Choice
This is a road map for anyone who cares about discovering new cinematic terrain.
Reference and Research Book News
[Rosenblaum's] canon is not exclusively Western, goes beyond purely aesthetic considerations, is a process of selection rather than reportage, and sees cultural criticism as valid.
Jewish Herald-Voice
Rosenbaum is one of those rare film critics who isn't too cool to tell us when a film gives him excitement, pleasure, and hope... Sometimes Rosenbaum becomes so strident about 'the lies' that Hollywood films and their publicists feed us that you want to whack him on the head with a copy of Entertainment Weekly. But, we need to hear about film lies from someone. And besides, there's no such thing as Jonathan Rosenbaum lite.
Memphis Flyer
Essential Cinema... is a chance to enjoy a bunch of reviews from the best long form critic on the planet.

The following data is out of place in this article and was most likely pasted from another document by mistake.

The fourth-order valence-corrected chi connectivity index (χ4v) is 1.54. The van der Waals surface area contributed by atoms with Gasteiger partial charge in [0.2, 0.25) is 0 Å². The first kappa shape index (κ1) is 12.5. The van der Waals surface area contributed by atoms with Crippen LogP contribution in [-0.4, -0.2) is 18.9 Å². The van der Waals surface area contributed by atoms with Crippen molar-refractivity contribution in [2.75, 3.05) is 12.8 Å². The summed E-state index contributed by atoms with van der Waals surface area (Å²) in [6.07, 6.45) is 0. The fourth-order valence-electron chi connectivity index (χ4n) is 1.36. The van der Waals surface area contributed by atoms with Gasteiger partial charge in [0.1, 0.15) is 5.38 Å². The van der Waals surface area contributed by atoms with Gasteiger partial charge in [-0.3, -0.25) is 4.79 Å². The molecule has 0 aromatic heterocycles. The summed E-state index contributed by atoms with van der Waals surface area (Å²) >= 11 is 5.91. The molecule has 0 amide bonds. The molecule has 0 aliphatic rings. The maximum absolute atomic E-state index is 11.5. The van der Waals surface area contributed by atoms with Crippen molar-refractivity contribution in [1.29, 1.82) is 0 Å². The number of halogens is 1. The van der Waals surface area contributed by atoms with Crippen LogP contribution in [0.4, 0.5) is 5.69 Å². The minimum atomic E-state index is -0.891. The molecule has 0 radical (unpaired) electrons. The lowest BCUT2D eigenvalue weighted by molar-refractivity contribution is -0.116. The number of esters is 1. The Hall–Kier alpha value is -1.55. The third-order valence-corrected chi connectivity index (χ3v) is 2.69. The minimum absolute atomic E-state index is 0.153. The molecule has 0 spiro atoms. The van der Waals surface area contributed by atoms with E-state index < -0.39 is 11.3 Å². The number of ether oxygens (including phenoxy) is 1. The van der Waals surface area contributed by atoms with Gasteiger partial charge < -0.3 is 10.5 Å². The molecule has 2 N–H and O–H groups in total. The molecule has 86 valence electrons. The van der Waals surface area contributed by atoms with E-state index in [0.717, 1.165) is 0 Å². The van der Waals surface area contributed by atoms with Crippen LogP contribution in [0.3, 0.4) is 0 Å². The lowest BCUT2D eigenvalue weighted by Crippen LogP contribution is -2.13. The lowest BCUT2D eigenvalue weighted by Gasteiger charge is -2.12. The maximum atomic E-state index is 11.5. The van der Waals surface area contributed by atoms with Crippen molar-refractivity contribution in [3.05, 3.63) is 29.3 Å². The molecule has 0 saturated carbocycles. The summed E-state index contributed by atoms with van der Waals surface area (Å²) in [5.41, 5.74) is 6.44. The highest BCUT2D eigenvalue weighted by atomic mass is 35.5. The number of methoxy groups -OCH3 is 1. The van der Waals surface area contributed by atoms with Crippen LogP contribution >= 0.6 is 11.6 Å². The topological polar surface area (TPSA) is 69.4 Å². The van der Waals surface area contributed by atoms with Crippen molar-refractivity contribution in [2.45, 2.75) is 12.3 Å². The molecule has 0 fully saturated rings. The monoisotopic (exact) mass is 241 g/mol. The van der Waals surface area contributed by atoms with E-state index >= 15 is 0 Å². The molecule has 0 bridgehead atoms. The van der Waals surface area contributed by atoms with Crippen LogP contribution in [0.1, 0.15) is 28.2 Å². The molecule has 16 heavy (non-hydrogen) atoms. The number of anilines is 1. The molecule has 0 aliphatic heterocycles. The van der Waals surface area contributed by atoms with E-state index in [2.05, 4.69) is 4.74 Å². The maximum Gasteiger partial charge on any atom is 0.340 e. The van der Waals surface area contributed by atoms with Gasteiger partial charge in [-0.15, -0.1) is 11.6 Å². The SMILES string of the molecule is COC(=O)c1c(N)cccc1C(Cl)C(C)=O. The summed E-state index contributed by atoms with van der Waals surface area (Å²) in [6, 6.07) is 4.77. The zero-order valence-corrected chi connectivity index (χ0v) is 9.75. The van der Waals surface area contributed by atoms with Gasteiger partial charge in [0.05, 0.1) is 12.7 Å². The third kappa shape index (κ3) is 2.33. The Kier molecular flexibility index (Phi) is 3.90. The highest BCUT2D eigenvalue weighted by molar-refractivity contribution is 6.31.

Film Studies
Important book.

— Steven Peacock

Senses of Cinema
Rosenbaum proves he is an essential critic, one we mustn't fail to read.
Choice

This is a road map for anyone who cares about discovering new cinematic terrain.

The Times of London
A virtuoso collection by one of the finest film critics currently active... His passions are unusually diverse... There's nothing here that won't enrich the reader in some way. If you have seen the film already, you will see it better. If you haven't seen it, you will want to.
Newcity
Jonathan Rosenbaum is one of the most invested voices in writing about movies. When there's a subject he's spent decades thinking on, he's nonpareil.
Booklist
Every essay demonstrates Rosenbaum's fervent dedication to the cinema and, more important, that he has the knowledge and insight to support his impassioned opinions.
Boston Globe